First published in theSun on 25 May 2017, here.
THIS time of the year is when the Treasury begins its consultation process, collating feedback to prepare the annual budget to be tabled in October, for the following year. Over the next few months, industry representatives will submit their views and recommendations to the Ministry of Finance and then wait till the parliamentary announcement by the prime minister.
Those who have made these submissions over the years will often wonder whether these proposals are taken seriously or not, as there is no mechanism by which the government provides a response on whether they would be included. While it is true that there are consultations by the government, it often feels like these are done for perfunctory reasons and that the ministry already has its new policies ready to be implemented regardless of the feedback.
This year, those drafting budget policies ought to take a closer look at the business environment.
In the World Bank Doing Business Report 2017, Malaysia’s rank fell by one notch to 23rd place out of 190 economies. This was due primarily to two indicators, namely “Starting a Business” and “Paying Taxes”. Last year when the report was newly launched, Pemudah (a taskforce to facilitate business) announced that it was setting up a focus group on paying taxes to identify and adopt best practices to improve Malaysia’s performance in this specific area, where we rank 61st, much lower than our overall rank. Perhaps this group may want to expand its scope and look at other areas of taxation policy, especially as this seems to be creating new challenges for businesses.
An English daily reported that more manufacturers are moving out of the country citing the different operating environment, chief of which was the rising cost of doing business due to the implementation of government policies and a lack of regulation on certain fees. This is a worrying trend, especially if other multinationals begin to feel the pinch as well.
An Ideas policy paper gave an example of how governments that tax too highly tend to lose out because eventually consumers switch to illegal products and this results in a loss of revenue. A good example is the cigarette market in Malaysia where one out of every two packs smoked today is illegal, which has in turn put pressure on the legitimate businesses.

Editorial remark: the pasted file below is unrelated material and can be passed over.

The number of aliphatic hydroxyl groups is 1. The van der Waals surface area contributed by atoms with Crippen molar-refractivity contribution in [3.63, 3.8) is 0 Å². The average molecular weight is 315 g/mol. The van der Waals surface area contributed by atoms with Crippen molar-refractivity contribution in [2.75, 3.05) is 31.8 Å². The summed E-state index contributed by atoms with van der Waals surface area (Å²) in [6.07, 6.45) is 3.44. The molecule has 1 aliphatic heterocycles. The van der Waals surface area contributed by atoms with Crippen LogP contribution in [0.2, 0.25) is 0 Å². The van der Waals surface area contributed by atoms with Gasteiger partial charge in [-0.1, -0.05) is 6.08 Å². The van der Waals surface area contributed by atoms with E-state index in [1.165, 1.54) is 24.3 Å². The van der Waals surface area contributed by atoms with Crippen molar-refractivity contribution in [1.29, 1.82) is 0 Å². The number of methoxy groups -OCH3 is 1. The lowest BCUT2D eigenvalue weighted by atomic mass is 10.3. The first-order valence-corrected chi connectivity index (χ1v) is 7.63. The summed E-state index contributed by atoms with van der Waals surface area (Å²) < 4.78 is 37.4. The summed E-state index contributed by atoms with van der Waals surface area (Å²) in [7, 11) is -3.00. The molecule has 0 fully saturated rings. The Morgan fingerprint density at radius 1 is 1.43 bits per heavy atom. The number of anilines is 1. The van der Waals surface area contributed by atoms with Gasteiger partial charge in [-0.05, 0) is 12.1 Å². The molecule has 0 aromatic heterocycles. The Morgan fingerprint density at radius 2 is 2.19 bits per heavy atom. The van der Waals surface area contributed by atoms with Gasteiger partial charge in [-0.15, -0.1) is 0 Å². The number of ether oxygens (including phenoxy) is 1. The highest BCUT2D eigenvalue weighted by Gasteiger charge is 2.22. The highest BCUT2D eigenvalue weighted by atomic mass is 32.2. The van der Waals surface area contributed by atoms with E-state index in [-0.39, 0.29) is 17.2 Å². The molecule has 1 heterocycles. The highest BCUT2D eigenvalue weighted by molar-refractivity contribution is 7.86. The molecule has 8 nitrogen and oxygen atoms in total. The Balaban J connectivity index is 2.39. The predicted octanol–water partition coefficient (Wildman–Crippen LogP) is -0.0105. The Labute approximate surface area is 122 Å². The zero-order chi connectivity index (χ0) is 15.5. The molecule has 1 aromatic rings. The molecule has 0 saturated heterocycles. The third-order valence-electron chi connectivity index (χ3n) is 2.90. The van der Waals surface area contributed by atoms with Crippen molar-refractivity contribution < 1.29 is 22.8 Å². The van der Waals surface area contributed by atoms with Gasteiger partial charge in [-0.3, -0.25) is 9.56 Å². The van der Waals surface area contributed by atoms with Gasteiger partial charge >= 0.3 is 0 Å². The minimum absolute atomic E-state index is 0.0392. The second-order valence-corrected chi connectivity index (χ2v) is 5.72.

When this occurs, the government would not be able to achieve its policy objectives on two counts: first, it does not satisfy its health objective (since people turn to the unregulated, illicit and cheaper cigarette) and second, it does not even fulfil the fiscal objective (since revenue collection falls instead of increasing). But this can apply to other sectors too if they were to be so highly taxed that it reaches the revenue maximising point in what is called the Laffer Curve. This is the point at which government is able to collect the modest amount of money necessary to fund its legitimate functions.
But governments have a role to play in managing the country’s finances. However, the challenge always lies in finding the right balance; that sweet spot that allows an ideal ratio, to opt between collecting higher revenues to provide better public infrastructure versus not chasing away businesses and potential investors. Even the classic “Sim City” online game’s planning guide suggests an ideal tax rate that will “not make Sims happy or sad, but will generate the most revenue with the least impact”.
More specifically, taxing a company highly essentially punishes it for the investment and production that it undertakes. In the paper, economist Dan Mitchell states that “high tax rates on multinational companies … are ill-advised since such firms have considerable discretion over where to conduct their operations”. He argues that a country with “a burdensome tax regime is less likely to enjoy strong economic performance”, and cites the economic stagnation in many European countries as grim evidence that “excessive taxation imposes a very heavy cost”.
As the Treasury prepares the national budget, it is hoped that policymakers take cognisance of the potential impact of its proposed tax rates and other rules imposed on businesses. If the multinationals are not able to cope, one wonders how the small and medium enterprises are managing. What is the business environment like for any business owner? Have government rules served to ease and smoothen operations to promote growth and competitiveness, or have they become more stifling?
If the latter is true – and a larger, more extensive survey of businesses would be needed to qualify this – then it is time for a review of the rules that hamper businesses from flourishing. It is not merely about the survival of businesses in Malaysia. Essentially, it is about freeing the enterprising, entrepreneurial spirit that lies at the heart of our economy. It is about promoting investment, innovation and creativity, not punishing these traits – above and beyond grand motherhood statements spouted by politicians.
If the Malaysian business spirit falters as a result of relentless bureaucratic rules, and with it the economy, this will come to the detriment of our collective future and that of future generations. For the next budget cycle, one hopes that wisdom prevails.